Figure 8.2 The Eatwell plate. This pictorial representation of the relative proportions of foods from each of five groups that should be included in a healthy diet is used as one of the key aids in health education in the United Kingdom.

Source: Public Health England (2016).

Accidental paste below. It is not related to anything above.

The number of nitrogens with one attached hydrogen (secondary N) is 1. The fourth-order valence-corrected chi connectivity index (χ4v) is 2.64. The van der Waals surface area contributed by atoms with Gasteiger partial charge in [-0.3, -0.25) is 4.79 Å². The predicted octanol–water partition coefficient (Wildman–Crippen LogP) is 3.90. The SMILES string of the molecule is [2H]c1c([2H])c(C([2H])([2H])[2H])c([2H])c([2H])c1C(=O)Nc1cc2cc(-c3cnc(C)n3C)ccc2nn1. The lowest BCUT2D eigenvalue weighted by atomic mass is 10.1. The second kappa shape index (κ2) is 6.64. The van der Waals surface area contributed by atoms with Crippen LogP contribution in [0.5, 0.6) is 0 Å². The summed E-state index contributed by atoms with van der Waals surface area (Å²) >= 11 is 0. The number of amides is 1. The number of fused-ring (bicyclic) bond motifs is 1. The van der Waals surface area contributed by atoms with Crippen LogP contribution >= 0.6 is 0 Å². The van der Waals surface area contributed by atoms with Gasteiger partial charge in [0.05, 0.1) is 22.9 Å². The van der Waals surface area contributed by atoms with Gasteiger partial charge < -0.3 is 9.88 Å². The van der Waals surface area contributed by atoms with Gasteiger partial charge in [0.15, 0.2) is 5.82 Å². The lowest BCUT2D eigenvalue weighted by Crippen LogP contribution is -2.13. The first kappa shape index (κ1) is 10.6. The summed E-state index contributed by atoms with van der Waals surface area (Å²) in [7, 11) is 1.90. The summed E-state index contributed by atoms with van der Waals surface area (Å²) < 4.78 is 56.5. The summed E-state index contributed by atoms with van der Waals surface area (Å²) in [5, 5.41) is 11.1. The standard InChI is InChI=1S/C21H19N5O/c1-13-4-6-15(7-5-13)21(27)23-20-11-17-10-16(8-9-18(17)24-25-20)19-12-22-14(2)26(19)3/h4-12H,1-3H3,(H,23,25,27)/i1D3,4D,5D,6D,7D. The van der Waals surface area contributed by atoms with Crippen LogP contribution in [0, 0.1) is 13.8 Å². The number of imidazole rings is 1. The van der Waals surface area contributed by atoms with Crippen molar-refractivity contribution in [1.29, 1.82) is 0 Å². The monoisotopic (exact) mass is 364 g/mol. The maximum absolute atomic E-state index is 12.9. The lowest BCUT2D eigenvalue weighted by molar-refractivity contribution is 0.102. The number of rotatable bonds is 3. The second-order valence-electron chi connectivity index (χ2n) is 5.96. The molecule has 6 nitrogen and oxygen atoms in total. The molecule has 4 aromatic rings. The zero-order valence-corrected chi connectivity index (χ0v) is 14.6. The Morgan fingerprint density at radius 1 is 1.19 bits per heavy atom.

The Eatwell Guide works on a principle that is common to similar models that are used in other countries, for example, the US Food Pyramid (US Department of Agriculture, 2005). Foods are divided into food groups. Within the Eatwell model, there are fruits and vegetables, breads, cereals and potatoes, milk and dairy, meat, fish and alternatives and foods containing fat and sugar. The sectors on the plate (Figure 8.2) are supposed to reflect the relative amount of food intake that should come from each group; hence, breads, cereals and potatoes, fruits and vegetables should provide approximately two thirds of intake. The most recent iteration of the Eatwell Guide removed foods rich in free sugars completely and confined oils and spreads to a very small component, to emphasise the message that fats and sugars should be consumed at a minimal level. There are variations on this model (e.g. Japanese Spinning Top Food Guide, Swedish Food Circle), and within the US Food Pyramid, for example,